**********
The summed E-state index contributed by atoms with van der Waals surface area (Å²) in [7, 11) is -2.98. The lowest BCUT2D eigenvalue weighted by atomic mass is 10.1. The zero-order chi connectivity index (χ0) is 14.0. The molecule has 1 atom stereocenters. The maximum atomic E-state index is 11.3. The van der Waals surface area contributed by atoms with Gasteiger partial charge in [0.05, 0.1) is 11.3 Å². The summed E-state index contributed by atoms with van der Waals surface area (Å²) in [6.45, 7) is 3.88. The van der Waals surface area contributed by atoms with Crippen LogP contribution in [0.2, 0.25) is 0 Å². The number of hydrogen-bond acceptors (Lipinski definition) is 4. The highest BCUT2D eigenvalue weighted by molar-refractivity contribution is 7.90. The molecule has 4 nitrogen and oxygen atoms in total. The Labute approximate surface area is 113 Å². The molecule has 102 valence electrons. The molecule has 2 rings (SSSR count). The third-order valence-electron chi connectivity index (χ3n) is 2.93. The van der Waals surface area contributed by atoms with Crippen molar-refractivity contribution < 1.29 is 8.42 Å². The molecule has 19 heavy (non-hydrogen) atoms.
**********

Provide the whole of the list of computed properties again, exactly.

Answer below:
The summed E-state index contributed by atoms with van der Waals surface area (Å²) in [7, 11) is -2.98. The lowest BCUT2D eigenvalue weighted by atomic mass is 10.1. The zero-order chi connectivity index (χ0) is 14.0. The molecule has 1 atom stereocenters. The maximum atomic E-state index is 11.3. The van der Waals surface area contributed by atoms with Gasteiger partial charge in [0.05, 0.1) is 11.3 Å². The summed E-state index contributed by atoms with van der Waals surface area (Å²) in [6.45, 7) is 3.88. The van der Waals surface area contributed by atoms with Crippen LogP contribution in [0.2, 0.25) is 0 Å². The number of hydrogen-bond acceptors (Lipinski definition) is 4. The highest BCUT2D eigenvalue weighted by molar-refractivity contribution is 7.90. The molecule has 4 nitrogen and oxygen atoms in total. The Labute approximate surface area is 113 Å². The molecule has 102 valence electrons. The molecule has 2 rings (SSSR count). The third-order valence-electron chi connectivity index (χ3n) is 2.93. The van der Waals surface area contributed by atoms with Crippen molar-refractivity contribution < 1.29 is 8.42 Å². The molecule has 19 heavy (non-hydrogen) atoms.